The 267th Chemical Company was a military unit of the U.S. Army Chemical Corps responsible for the surety of chemical warfare agents dubbed “RED HAT” deployed to the Islands of Okinawa, Japan and subsequently Johnston Atoll in the Pacific Ocean. A recently discovered Army document reveals that the true mission of the 267th Chemical Company was the operation of the Okinawa deployment site as part Project 112. Project 112 was a 1960s biological warfare field test program that was conducted by the Deseret Test Center. Okinawa is not listed as a test site under Project 112 by the U.S. Department of Defense.
In 1970, Congress redefined the island’s military mission as the storage and destruction of chemical weapons. The Army leased 41 acres on the Atoll to store chemical weapons held in Okinawa, Japan. Johnston Atoll became a chemical weapons storage site in 1971 holding about 6.6 percent of the U.S. military chemical weapon arsenal. The Chemical weapons were brought from Okinawa under Operation Red Hat with the re-deployment of the 267th Chemical Company and consisted of rockets, mines, artillery projectiles, and bulk 1-ton containers filled with Sarin, Agent VX, vomiting agent, and blister agent such as mustard gas. Chemical weapons from the Soloman islands and Germany were also stored on the island after 1990. Chemical agents were stored in the high security Red Hat Storage Area (RHSA) which included hardened igloos in the weapon storage area, the Red Hat building (#850), two Red Hat hazardous waste warehouses (#851 and #852), an open storage area, and security entrances and guard towers.
Some of the other weapons stored at the site were shipped from U.S. stockpiles in West Germany in 1990. These shipments followed a 1986 agreement between the U.S. and Germany to move the munitions. Merchant ships carrying the munitions left Germany under Operation Golden Python and Operation Steel Box in October 1990 and arrived at Johnston Island November 6, 1990. Although the ships were unloaded within nine days, the unpacking and storing of munitions continued into 1991. The remainder of the chemical weapons was a small number of World War II era weapons shipped from the Solomon Islands.
Agent Orange was bought to Johnston Atoll from South Vietnam and Gulfport, Mississippi in 1972 under Operation Pacer IVY and stored on the northwest corner of the island known as the Herbicide Orange Storage site but dubbed the “Agent Orange Yard”. The Agent Orange was eventually destroyed during Operation Pacer HO on the Dutch incineration ship MT Vulcanus in the Summer of 1977. The Environmental Protection Agency (EPA) reported that 1,800,000 gallons of Herbicide Orange was stored at Johnson Island in the Pacific and that an additional 480,000 gallons stored at Gulfport, Mississippi was brought to Johnston Atoll for destruction. Leaking barrels during the storage and spills during re-drumming operations contaminated the storage area, and lagoon with herbicide residue and its toxic contaminant 2,3,7,8-Tetrachlorodibenzodioxin.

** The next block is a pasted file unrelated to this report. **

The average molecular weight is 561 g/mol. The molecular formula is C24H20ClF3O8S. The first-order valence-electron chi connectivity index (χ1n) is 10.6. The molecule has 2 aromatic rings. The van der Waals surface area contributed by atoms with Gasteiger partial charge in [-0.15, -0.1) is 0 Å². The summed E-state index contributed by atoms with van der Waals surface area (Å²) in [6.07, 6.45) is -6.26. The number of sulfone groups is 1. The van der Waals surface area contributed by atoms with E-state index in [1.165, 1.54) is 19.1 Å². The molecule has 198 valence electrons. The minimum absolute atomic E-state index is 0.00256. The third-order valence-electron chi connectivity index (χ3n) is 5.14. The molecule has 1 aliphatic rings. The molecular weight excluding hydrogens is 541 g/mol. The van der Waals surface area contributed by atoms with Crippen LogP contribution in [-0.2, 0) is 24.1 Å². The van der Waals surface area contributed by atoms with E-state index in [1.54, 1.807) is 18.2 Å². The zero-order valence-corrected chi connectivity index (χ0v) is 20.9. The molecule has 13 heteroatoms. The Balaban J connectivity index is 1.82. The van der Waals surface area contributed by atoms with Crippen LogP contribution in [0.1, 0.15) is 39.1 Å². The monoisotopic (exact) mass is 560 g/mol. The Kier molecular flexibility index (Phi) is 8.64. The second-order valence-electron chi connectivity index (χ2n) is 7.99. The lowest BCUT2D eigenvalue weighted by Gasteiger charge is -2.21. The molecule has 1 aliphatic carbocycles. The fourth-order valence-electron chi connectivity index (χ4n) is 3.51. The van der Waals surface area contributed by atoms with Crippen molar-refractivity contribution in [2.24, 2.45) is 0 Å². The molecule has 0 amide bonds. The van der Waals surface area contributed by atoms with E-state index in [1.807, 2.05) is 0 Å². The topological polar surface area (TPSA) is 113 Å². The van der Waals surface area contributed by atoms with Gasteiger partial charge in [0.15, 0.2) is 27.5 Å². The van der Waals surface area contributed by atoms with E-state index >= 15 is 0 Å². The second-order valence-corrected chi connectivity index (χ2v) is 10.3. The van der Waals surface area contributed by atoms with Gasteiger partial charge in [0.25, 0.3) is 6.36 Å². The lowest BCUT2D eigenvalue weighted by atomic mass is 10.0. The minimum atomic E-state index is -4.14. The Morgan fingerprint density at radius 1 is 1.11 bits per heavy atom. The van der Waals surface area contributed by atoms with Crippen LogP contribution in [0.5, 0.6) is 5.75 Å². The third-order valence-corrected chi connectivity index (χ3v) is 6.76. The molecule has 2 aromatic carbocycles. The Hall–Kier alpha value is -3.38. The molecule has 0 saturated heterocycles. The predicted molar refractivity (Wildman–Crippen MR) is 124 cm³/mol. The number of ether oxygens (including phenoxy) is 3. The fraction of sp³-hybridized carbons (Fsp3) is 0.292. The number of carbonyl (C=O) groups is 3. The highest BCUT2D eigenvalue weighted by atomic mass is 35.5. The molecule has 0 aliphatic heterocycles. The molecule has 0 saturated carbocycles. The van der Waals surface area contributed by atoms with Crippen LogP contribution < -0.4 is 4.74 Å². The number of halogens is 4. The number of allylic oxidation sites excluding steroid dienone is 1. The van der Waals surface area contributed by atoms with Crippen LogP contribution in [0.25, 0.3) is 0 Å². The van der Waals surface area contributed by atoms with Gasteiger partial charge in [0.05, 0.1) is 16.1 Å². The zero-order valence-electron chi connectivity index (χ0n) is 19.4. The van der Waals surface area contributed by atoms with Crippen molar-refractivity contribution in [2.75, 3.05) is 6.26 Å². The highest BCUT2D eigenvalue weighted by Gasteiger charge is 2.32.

Johnston Atoll Chemical Agent Disposal System (JACADS) was the first full-scale chemical weapons disposal facility. In 1981, the Army began planning for the Johnston Atoll Chemical Agent Disposal System (JACADS). Built to incinerate chemical munitions on the island, construction for the facility began in 1985 and was completed five years later. Following completion of construction and facility characterization, JACADS began operational verification testing (OVT) in June 1990. From 1990 until 1993, the Army conducted four planned periods of Operational Verification Testing (OVT), required by Public Law 100-456. OVT was completed in March 1993, having demonstrated that the reverse assembly incineration technology was effitive and that JACADS operations met all environmental parameters. The OVT process enabled the Army to gain critical insight into the factors that establish a safe and effective rate of destruction for all munitions and agent types. Only after this critical testing period did the Army proceed with full-scale disposal operations at JACADS. Transition to full-scale operations started in May 1993 but the facility did not begin full-scale operations until August 1993.
Chemical weapons from the Solomon Islands in 1991 and from West Germany in 1990 as part of Operation Steel Box were also brought to Johnston Atoll for disposal. All of the chemical weapons once stored on Johnston Island were demilitarized and the agents incinerated at JACADS with the process completing in 2000 followed by the destruction of legacy hazardous waste material associated with chemical weapon storage and cleanup. JACADS demolished by 2003 and the island was stripped of its remaining infrastructure, environmentally remediated and a monument dedicated to JACADS personnel was erected at the site.